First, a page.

Bingo. It's good because your mark in a class shows how you compare with your peers, but it can also be bad for that reason. If your classmates are top-notch, then getting a B (i.e. average) means you're an average top-notch student. A B grade, however, usually means you're an average student, and that's how most people (employers, grad schools, professional schools) will interpret your B grade, as they don't know the calibre of your classmates. When your mark is a comparison of your performance to that of your classmates, you really have to know the strength of your classmates. Unfortunately, that's not so easy to do.
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A photo of Emaad13 Emaad13

@SUMmer123456 wrote

@Emaad13 wrote

@mynameismattgotmlgo wrote
You don't need to be concerned about the bell curve at Western. Not common at all.

Bell curving isn't as mathematical as the name suggests. In a class of, say, 100 people. The three or so people with the highest marks at the end of the class are going to end up with A+, regardless of their percentage mark (be it 97% or 57%). The eight or so people with next highest marks are going to end up with an A in the class, again regardless of percentage mark. And it keeps going...

No other schemes that I can think of.



WOW, really? thats an interesting way to mark...quite fair, especially if the course is difficult for everybody!



Yeah, but not when you're on the wrong end of the bell. Its fairness is pretty situational to be honest. And remember, our good friends at UofT get belled DOWN.



+1
True, that makes sense!
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A photo of littleroom littleroom

@SUMmer123456 wrote
And remember, our good friends at UofT get belled DOWN.


This has only happened once a few years ago. It's not a perennial occurrence. We either get bell-curved up, or receive our raw grades.
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A photo of cosstickxx cosstickxx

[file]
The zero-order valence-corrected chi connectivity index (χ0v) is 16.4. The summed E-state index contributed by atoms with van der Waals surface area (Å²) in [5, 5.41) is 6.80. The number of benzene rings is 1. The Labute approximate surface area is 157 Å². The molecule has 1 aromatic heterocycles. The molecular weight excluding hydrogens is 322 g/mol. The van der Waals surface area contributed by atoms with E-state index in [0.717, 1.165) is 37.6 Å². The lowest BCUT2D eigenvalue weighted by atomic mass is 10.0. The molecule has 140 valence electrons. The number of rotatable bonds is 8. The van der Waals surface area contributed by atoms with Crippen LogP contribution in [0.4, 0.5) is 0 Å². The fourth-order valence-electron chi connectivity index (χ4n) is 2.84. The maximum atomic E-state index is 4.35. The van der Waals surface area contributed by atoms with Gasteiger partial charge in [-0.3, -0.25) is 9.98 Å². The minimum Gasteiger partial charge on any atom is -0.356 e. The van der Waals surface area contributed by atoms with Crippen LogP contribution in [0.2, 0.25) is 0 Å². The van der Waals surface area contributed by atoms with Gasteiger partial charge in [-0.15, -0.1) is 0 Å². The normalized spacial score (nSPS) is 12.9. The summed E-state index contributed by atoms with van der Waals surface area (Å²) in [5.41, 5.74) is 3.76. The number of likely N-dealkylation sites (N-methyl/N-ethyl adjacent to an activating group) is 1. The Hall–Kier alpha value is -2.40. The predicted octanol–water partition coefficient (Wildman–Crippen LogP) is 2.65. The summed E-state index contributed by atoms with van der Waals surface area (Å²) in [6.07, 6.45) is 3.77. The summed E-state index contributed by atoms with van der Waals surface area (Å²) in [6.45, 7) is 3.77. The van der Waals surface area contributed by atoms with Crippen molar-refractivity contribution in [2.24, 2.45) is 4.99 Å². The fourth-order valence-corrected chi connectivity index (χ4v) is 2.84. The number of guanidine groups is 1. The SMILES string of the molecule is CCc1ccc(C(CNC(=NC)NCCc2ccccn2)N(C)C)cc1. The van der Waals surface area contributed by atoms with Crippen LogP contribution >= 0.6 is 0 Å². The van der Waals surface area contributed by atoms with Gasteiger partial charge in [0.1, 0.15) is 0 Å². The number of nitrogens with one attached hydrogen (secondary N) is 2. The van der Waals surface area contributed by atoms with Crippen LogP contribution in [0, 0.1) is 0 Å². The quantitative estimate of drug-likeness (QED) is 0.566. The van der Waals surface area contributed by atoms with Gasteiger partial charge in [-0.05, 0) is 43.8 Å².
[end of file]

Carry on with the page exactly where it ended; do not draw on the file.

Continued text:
@mynameismattgotmlgo wrote
You don't need to be concerned about the bell curve at Western. Not common at all.

Bell curving isn't as mathematical as the name suggests. In a class of, say, 100 people. The three or so people with the highest marks at the end of the class are going to end up with A+, regardless of their percentage mark (be it 97% or 57%). The eight or so people with next highest marks are going to end up with an A in the class, again regardless of percentage mark. And it keeps going...

No other schemes that I can think of.



This is new information to me. I thought we always just got our percentage..
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A photo of mynameismattgotmlgo mynameismattgotmlgo
Well, what I said there only applies if your class is "curved." Because it is information to you and because you go to Western, I'm going to take a strong guess and say that your classes are probably NOT curved. i.e. all that matters is your percentage mark.
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A photo of emotycka emotycka
At UWO they'll tell you if they curve your mark. it's quite rare actually. Most of the time profs just look at exams and pull the hard questions out. Don't be worried about marking systems. They're not out to get you. Everything you need to know for each class will be laid out clearly in the course syllabus. It has to be. That's university policy.